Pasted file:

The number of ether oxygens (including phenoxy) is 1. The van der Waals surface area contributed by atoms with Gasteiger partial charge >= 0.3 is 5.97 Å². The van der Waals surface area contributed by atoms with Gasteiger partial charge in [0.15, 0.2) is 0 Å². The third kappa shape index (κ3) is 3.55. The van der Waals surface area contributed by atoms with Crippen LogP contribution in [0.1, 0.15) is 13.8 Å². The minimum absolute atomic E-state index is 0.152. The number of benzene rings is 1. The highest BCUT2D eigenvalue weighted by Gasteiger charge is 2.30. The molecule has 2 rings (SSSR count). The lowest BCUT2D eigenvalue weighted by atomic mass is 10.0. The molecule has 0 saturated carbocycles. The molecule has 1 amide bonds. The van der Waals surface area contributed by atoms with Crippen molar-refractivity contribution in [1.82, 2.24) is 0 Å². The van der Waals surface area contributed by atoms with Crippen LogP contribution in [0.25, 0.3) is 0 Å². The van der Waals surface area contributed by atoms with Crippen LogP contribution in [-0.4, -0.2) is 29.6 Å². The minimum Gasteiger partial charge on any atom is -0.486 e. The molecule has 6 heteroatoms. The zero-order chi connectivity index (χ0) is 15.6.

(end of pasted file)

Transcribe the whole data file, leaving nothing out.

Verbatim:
The number of ether oxygens (including phenoxy) is 1. The van der Waals surface area contributed by atoms with Gasteiger partial charge >= 0.3 is 5.97 Å². The van der Waals surface area contributed by atoms with Gasteiger partial charge in [0.15, 0.2) is 0 Å². The third kappa shape index (κ3) is 3.55. The van der Waals surface area contributed by atoms with Crippen LogP contribution in [0.1, 0.15) is 13.8 Å². The minimum absolute atomic E-state index is 0.152. The number of benzene rings is 1. The highest BCUT2D eigenvalue weighted by Gasteiger charge is 2.30. The molecule has 2 rings (SSSR count). The lowest BCUT2D eigenvalue weighted by atomic mass is 10.0. The molecule has 0 saturated carbocycles. The molecule has 1 amide bonds. The van der Waals surface area contributed by atoms with Crippen molar-refractivity contribution in [1.82, 2.24) is 0 Å². The van der Waals surface area contributed by atoms with Crippen LogP contribution in [0.25, 0.3) is 0 Å². The van der Waals surface area contributed by atoms with Crippen LogP contribution in [-0.4, -0.2) is 29.6 Å². The minimum Gasteiger partial charge on any atom is -0.486 e. The molecule has 6 heteroatoms. The zero-order chi connectivity index (χ0) is 15.6.